source 2.docx - Hey Alexa How can we escape surveillance...

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Hey Alexa: How can we escape surveillance capitalism? This is not what we signed up for, but at least it was on sale. ___________________________________________________ Where do you go when you want to escape surveillance? When you want to stop feeling like you might be being listened to by microphones, or watched through surveillance cameras, or tracked by invisible tech gremlins burrowed within devices. Certainly nowhere in public. Perhaps it's your car. Maybe it's your home. Or even your bedroom? For some readers, that perimeter of personal freedom likely shrunk in February when news broke that Google "forgot" to tell consumers its Nest Secure came with a built-in microphone. This quandary worsened with a new story describing how Amazon Alexa has its "training" done by humans who listen to audio from users' homes and offices without their knowledge. No one using the devices knew this. It's fair to assume that no one knows all the home assistants do this . Amazon, Apple, Google, Microsoft, and Samsung all have humans reviewing audio recorded through these devices. A new report from Microsoft examining consumer adoption of voice and digital assistants shows that four out of 10 people are stressing out about digital assistant privacy and security. Yet it's pretty clear now that people with these microphones in their homes aren't aware they're being used -- as microphones, by companies -- to do things outside user control. Relying on information from Amazon Alexa-training team members, given on condition of anonymity, it was reported that the team members listen to "as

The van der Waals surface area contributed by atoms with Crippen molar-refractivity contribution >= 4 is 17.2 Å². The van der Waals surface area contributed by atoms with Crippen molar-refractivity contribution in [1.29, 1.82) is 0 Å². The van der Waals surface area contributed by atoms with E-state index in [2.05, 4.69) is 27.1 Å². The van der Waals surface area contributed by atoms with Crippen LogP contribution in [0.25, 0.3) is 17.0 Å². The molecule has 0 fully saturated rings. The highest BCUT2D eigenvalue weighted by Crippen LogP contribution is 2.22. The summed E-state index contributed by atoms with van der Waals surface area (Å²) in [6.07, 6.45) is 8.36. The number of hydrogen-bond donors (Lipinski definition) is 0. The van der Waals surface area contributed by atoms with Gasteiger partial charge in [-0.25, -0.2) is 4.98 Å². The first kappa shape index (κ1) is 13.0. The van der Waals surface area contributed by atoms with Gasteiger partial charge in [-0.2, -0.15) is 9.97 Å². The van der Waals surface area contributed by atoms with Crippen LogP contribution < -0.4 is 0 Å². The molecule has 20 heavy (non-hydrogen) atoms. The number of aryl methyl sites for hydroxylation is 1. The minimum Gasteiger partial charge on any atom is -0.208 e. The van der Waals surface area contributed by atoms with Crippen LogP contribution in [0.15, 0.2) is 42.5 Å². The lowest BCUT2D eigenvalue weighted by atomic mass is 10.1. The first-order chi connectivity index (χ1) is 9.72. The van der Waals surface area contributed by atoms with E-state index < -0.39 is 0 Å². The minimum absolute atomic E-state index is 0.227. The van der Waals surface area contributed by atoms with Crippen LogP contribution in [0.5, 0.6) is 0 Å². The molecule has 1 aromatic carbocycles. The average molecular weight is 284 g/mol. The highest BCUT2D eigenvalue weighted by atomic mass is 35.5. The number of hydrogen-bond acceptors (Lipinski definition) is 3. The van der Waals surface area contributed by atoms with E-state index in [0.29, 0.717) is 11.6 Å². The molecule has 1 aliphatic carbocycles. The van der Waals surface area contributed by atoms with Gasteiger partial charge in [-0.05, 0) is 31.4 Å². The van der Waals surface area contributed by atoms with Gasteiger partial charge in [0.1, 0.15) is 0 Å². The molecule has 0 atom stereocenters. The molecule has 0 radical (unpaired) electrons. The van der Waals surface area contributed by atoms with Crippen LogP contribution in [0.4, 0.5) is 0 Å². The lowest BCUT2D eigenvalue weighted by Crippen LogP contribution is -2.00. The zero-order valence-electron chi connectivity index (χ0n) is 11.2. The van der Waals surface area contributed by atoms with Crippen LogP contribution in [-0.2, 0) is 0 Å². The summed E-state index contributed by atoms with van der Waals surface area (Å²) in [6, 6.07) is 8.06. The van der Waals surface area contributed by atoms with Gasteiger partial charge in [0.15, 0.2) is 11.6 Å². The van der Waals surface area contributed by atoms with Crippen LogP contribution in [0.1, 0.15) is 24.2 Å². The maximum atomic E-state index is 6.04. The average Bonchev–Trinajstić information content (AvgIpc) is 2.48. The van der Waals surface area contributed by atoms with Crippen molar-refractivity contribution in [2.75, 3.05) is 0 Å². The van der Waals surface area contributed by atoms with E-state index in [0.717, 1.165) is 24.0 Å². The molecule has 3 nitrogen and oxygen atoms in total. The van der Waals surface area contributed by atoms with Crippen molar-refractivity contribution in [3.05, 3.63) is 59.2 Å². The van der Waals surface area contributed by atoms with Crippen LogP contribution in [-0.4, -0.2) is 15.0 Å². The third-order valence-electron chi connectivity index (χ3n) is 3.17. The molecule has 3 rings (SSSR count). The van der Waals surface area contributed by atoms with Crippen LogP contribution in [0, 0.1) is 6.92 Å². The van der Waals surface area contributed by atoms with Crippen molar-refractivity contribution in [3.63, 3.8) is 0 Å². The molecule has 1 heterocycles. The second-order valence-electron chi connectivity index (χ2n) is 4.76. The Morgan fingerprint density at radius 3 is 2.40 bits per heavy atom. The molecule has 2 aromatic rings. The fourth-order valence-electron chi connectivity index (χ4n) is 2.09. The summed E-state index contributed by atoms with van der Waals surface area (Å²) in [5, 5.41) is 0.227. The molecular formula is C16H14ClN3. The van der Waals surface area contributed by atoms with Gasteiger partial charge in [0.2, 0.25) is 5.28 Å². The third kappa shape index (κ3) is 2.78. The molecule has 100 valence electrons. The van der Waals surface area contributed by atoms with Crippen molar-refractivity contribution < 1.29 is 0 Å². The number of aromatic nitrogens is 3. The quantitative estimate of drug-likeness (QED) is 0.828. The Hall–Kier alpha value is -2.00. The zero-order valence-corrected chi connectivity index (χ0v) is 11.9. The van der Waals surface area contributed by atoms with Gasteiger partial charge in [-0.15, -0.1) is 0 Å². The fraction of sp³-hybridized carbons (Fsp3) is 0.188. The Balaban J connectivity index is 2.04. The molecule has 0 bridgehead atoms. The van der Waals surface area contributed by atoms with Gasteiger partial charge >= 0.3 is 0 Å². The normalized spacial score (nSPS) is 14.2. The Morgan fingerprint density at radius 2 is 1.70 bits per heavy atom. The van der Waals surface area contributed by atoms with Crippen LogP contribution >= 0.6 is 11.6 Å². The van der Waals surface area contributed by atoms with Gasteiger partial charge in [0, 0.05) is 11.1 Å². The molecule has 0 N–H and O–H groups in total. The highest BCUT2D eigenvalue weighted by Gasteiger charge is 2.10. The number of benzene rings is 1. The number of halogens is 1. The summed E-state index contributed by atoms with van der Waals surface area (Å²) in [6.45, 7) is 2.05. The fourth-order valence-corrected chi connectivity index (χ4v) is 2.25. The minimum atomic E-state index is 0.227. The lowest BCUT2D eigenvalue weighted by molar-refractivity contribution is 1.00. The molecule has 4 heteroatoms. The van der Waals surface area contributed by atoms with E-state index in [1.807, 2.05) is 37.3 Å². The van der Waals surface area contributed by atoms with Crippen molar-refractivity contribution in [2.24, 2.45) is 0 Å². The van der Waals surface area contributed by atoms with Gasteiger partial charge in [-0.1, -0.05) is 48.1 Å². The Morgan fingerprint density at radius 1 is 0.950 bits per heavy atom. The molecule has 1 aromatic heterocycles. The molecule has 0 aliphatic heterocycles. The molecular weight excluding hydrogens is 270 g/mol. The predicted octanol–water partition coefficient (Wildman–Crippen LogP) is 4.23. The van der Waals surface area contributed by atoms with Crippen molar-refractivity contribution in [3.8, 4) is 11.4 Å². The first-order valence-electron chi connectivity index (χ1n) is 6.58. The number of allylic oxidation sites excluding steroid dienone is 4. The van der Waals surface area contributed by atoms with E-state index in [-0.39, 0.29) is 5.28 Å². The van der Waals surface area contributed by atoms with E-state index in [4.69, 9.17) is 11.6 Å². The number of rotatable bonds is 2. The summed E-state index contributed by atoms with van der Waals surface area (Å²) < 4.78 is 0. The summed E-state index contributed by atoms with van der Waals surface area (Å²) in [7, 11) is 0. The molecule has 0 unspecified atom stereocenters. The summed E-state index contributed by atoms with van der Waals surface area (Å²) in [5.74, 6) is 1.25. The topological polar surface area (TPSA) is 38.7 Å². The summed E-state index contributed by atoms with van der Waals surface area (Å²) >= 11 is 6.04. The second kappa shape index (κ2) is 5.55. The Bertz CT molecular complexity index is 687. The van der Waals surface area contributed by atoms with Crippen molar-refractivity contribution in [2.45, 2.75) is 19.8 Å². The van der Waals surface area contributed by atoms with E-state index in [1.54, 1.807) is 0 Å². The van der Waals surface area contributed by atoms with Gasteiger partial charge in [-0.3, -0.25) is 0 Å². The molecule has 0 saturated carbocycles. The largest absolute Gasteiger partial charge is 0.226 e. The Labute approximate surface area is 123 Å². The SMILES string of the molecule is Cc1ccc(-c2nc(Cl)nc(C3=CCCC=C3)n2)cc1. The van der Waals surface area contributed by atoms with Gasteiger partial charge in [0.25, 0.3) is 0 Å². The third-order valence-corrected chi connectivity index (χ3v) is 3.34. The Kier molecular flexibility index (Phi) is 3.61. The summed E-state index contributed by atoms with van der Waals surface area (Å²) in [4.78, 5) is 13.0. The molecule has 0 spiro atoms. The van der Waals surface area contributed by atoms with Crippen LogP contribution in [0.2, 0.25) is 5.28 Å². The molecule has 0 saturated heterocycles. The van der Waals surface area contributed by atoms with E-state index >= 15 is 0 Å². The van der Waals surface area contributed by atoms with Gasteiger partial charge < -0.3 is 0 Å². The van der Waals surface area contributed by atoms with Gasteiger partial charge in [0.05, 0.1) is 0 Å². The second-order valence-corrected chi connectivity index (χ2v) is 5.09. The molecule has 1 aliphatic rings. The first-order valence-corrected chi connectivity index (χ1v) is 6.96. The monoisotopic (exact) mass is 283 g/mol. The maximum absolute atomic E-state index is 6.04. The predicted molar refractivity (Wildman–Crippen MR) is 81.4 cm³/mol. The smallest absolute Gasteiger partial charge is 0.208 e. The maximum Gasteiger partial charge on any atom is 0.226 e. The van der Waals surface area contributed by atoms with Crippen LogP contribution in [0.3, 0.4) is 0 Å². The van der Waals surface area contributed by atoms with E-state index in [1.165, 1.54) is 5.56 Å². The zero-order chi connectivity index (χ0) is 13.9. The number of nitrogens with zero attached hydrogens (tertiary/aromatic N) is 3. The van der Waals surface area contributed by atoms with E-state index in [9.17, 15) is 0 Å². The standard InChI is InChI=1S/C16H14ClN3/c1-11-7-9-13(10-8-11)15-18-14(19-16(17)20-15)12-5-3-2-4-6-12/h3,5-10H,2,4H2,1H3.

many as 1,000 audio clips per shift," and "use internal chat rooms to share files when they need help parsing a muddled word — or come across an amusing recording." Like, "a woman singing badly off-key in the shower, say, or a child screaming for help," the report said. "We have strict technical and operational safeguards, and have a zero tolerance policy for the abuse of our system," an Amazon spokesperson told press. "Employees do not have direct access to information that can identify the person or account as part of this workflow."

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